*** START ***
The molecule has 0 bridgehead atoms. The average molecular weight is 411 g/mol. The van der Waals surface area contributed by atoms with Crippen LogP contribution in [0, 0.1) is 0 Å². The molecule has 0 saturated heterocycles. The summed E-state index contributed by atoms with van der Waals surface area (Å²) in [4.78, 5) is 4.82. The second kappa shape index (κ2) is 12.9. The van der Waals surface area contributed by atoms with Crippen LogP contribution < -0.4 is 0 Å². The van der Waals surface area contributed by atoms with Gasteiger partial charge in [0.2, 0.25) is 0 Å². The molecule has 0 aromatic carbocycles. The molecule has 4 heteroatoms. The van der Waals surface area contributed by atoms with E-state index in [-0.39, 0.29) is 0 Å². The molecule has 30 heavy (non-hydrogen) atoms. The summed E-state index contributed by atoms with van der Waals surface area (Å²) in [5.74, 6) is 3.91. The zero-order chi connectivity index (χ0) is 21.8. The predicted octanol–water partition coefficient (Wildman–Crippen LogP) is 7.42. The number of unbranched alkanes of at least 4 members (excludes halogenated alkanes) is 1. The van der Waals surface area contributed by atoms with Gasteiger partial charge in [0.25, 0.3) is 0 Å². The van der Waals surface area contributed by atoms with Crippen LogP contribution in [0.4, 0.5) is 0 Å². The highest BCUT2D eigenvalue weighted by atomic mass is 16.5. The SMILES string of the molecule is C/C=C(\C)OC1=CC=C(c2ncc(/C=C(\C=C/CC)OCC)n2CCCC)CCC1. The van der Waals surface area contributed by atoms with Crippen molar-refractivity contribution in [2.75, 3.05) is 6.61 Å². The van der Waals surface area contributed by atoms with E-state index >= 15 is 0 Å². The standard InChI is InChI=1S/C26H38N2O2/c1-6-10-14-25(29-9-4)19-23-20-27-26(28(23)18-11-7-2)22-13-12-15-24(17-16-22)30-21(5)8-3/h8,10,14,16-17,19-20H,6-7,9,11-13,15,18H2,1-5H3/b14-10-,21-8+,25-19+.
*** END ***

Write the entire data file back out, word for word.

The molecule has 0 bridgehead atoms. The average molecular weight is 411 g/mol. The van der Waals surface area contributed by atoms with Crippen LogP contribution in [0, 0.1) is 0 Å². The molecule has 0 saturated heterocycles. The summed E-state index contributed by atoms with van der Waals surface area (Å²) in [4.78, 5) is 4.82. The second kappa shape index (κ2) is 12.9. The van der Waals surface area contributed by atoms with Crippen LogP contribution < -0.4 is 0 Å². The van der Waals surface area contributed by atoms with Gasteiger partial charge in [0.2, 0.25) is 0 Å². The molecule has 0 aromatic carbocycles. The molecule has 4 heteroatoms. The van der Waals surface area contributed by atoms with E-state index in [-0.39, 0.29) is 0 Å². The molecule has 30 heavy (non-hydrogen) atoms. The summed E-state index contributed by atoms with van der Waals surface area (Å²) in [5.74, 6) is 3.91. The zero-order chi connectivity index (χ0) is 21.8. The predicted octanol–water partition coefficient (Wildman–Crippen LogP) is 7.42. The number of unbranched alkanes of at least 4 members (excludes halogenated alkanes) is 1. The van der Waals surface area contributed by atoms with Gasteiger partial charge in [0.25, 0.3) is 0 Å². The van der Waals surface area contributed by atoms with Crippen LogP contribution in [0.4, 0.5) is 0 Å². The highest BCUT2D eigenvalue weighted by atomic mass is 16.5. The SMILES string of the molecule is C/C=C(\C)OC1=CC=C(c2ncc(/C=C(\C=C/CC)OCC)n2CCCC)CCC1. The van der Waals surface area contributed by atoms with Crippen molar-refractivity contribution in [2.75, 3.05) is 6.61 Å². The van der Waals surface area contributed by atoms with E-state index >= 15 is 0 Å². The standard InChI is InChI=1S/C26H38N2O2/c1-6-10-14-25(29-9-4)19-23-20-27-26(28(23)18-11-7-2)22-13-12-15-24(17-16-22)30-21(5)8-3/h8,10,14,16-17,19-20H,6-7,9,11-13,15,18H2,1-5H3/b14-10-,21-8+,25-19+.